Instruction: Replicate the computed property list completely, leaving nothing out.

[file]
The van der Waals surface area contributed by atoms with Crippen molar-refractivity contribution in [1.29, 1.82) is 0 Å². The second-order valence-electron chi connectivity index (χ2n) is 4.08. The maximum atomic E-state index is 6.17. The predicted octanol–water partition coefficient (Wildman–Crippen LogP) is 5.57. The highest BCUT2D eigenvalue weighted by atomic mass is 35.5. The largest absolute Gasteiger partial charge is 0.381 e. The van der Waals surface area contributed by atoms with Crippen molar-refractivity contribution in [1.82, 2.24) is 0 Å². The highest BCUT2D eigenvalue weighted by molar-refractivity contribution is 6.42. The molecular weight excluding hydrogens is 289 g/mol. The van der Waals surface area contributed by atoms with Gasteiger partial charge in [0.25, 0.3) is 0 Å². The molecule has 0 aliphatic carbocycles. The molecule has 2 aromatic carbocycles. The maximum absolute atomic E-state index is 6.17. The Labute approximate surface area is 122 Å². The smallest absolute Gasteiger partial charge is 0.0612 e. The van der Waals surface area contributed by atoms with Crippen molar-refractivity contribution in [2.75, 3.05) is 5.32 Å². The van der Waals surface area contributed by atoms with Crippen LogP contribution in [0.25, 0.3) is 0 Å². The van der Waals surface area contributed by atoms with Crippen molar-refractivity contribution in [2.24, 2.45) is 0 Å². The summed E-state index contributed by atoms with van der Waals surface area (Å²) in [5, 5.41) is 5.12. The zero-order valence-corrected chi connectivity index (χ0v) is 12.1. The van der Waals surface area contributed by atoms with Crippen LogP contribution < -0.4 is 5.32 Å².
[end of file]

The van der Waals surface area contributed by atoms with Crippen molar-refractivity contribution in [1.29, 1.82) is 0 Å². The second-order valence-electron chi connectivity index (χ2n) is 4.08. The maximum atomic E-state index is 6.17. The predicted octanol–water partition coefficient (Wildman–Crippen LogP) is 5.57. The highest BCUT2D eigenvalue weighted by atomic mass is 35.5. The largest absolute Gasteiger partial charge is 0.381 e. The van der Waals surface area contributed by atoms with Crippen molar-refractivity contribution in [1.82, 2.24) is 0 Å². The highest BCUT2D eigenvalue weighted by molar-refractivity contribution is 6.42. The molecular weight excluding hydrogens is 289 g/mol. The van der Waals surface area contributed by atoms with Gasteiger partial charge in [0.25, 0.3) is 0 Å². The molecule has 0 aliphatic carbocycles. The molecule has 2 aromatic carbocycles. The maximum absolute atomic E-state index is 6.17. The Labute approximate surface area is 122 Å². The smallest absolute Gasteiger partial charge is 0.0612 e. The van der Waals surface area contributed by atoms with Crippen molar-refractivity contribution in [2.75, 3.05) is 5.32 Å². The van der Waals surface area contributed by atoms with Crippen LogP contribution in [0.25, 0.3) is 0 Å². The van der Waals surface area contributed by atoms with Crippen molar-refractivity contribution in [2.24, 2.45) is 0 Å². The summed E-state index contributed by atoms with van der Waals surface area (Å²) in [5, 5.41) is 5.12. The zero-order valence-corrected chi connectivity index (χ0v) is 12.1. The van der Waals surface area contributed by atoms with Crippen LogP contribution < -0.4 is 5.32 Å².